Single-person households surge in South Korea

Such households are likely to be the most common in the next 20 years, statistics show

An elderly South Korean getting some help applying a heating pad in his one-room flat in Seoul. A new report says the number of single-person households in South Korea last year was about 5.06 million, a 7.7-fold surge from 661,000 in 1985.
An elderly South Korean getting some help applying a heating pad in his one-room flat in Seoul. A new report says the number of single-person households in South Korea last year was about 5.06 million, a 7.7-fold surge from 661,000 in 1985.PHOTO: AGENCE FRANCE-PRESSE

SEOUL • The number of one-person households in South Korea surged nearly eightfold in the past 30 years amid low birth rates and a rapidly ageing population.

Such households are on course to become the most common household structure in the next 20 years, latest statistics show.

In a report released yesterday, the Korea Institute for Health and Social Affairs (KIHSA) said the number of single-person households was estimated at 5.06 million last year, a 7.7-fold surge from 661,000 in 1985.

The ratio of one-person households rose from 6.9 per cent to 27.1 per cent during the same period, and is expected to reach 34.3 per cent by 2035, said the report on changes in family, marriage and childbirth.

The growth in the number of such households is attributed to various factors including an increasing number of young singles in their 20s and 30s who leave their parents' homes to live independently, people marrying late or not marrying at all, reported Korea Times. There are also those who live alone after getting divorced, and widowed seniors who live alone.

Singapore, too, has witnessed an increase in the number of single- person households. The 2011 Future Of Families To 2030 report predicts that around 40 per cent of all households will be one-person households. In 2014, such households constituted 11.2 per cent of all resident households in Singapore, up from 8.2 per cent in 2000.

In South Korea, changes to the family structure have contributed to better sales for makers of mass-produced lunch box sets.

Sales of these lunch box meals surged a whopping 65 per cent in the first half of last year, compared with the same period in 2014, according to the country's biggest convenience store chain CU, reported news portal BusinessKorea.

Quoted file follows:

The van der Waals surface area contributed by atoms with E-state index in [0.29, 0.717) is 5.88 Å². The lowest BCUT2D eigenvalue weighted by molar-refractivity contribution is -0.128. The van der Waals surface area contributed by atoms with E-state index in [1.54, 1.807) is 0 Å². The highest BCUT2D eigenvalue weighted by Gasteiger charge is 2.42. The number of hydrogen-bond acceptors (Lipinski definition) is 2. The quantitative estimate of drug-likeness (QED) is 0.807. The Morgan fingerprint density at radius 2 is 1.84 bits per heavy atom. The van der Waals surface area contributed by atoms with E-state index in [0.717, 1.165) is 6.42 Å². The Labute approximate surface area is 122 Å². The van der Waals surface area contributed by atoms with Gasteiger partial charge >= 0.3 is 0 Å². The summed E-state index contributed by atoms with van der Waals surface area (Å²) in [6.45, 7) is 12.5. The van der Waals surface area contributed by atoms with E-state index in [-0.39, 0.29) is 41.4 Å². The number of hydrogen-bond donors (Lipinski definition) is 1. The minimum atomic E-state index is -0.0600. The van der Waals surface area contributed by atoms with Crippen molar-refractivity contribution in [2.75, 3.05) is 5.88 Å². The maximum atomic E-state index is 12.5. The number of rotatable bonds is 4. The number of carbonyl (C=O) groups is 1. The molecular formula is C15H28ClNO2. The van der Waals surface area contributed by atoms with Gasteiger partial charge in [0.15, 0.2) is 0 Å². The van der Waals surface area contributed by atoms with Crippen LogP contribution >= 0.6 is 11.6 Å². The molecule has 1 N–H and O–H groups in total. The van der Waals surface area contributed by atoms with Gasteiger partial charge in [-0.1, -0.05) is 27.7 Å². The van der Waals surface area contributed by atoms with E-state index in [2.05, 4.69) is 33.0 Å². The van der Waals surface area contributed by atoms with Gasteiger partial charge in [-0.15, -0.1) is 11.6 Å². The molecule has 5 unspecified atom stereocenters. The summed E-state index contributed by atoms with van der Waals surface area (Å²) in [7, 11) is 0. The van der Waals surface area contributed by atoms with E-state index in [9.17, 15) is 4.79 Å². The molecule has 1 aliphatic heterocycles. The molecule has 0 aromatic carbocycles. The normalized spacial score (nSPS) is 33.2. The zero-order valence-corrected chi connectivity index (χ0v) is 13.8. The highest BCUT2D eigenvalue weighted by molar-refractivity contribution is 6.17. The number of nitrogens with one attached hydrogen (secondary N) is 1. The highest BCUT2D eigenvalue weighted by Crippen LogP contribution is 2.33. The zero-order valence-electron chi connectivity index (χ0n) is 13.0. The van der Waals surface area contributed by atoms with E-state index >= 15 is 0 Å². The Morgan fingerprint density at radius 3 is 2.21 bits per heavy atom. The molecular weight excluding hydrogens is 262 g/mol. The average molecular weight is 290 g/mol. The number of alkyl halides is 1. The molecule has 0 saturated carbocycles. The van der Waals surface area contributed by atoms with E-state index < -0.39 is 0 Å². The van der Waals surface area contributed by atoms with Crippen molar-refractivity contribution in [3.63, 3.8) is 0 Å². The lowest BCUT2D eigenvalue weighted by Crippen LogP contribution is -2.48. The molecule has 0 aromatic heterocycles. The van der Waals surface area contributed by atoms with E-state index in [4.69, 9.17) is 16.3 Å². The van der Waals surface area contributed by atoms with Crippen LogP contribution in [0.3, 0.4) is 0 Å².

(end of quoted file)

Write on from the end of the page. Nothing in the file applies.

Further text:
LG Electronics and Dongbu Daewoo Electronics have been actively targeting single-person households since last year, with solo-friendly home appliances such as small-load washing machines, robot vacuum cleaners and portable TVs.

Two generations living under the same roof is traditionally the most common type of household in the country. Such households usually comprise a couple and their children, or a childless couple living with their parents.

Two-generation households accounted for 67 per cent of the total in 1985, but had declined to 47.2 per cent last year.

The KIHSA report said the proportion of such households would further fall to 35.9 per cent - only slightly higher than the proportion of single-person units - in 2035.

At the same time, one-generation households, many of which are made up of childless couples, are expected to increase, it added.

Their numbers increased from 916,000 or 9.6 per cent of the total population in 1985 to 3,583,000 or 19.2 per cent of the total last year.

South Korea's birth rate of 1.205 children per woman is the lowest among the rich nations of the Organisation for Economic Cooperation and Development.

The country is also ageing rapidly. South Koreans aged 65 and above make up 13 per cent of the population, and that figure is expected to rise to 40 per cent by 2060.

Asia's fourth-largest economy will also see its working-age population start to shrink next year.

A sluggish economy that has pushed up youth unemployment has led to young people delaying marriage and child-bearing. The average age of first-time South Korean mothers is the world's highest, at 30.7, says Statistics Korea.

Researchers have also found a link between the type of household and the number of children a couple have. Couples who live with one or both sets of parents are more productive - baby-wise - than those who live on their own, reported Korea Herald.

KIHSA researchers found that the average number of children women have in their child-bearing years (15 to 49) was 1.75.

But the figure showed wide fluctuation when compared across the various types of households, with the average reaching 2 for families where three generations lived together, 1.9 for two-generation households, and only 0.58 for one-generation households.


A version of this article appeared in the print edition of The Straits Times on February 18, 2016, with the headline 'Single-person households surge in South Korea'. Subscribe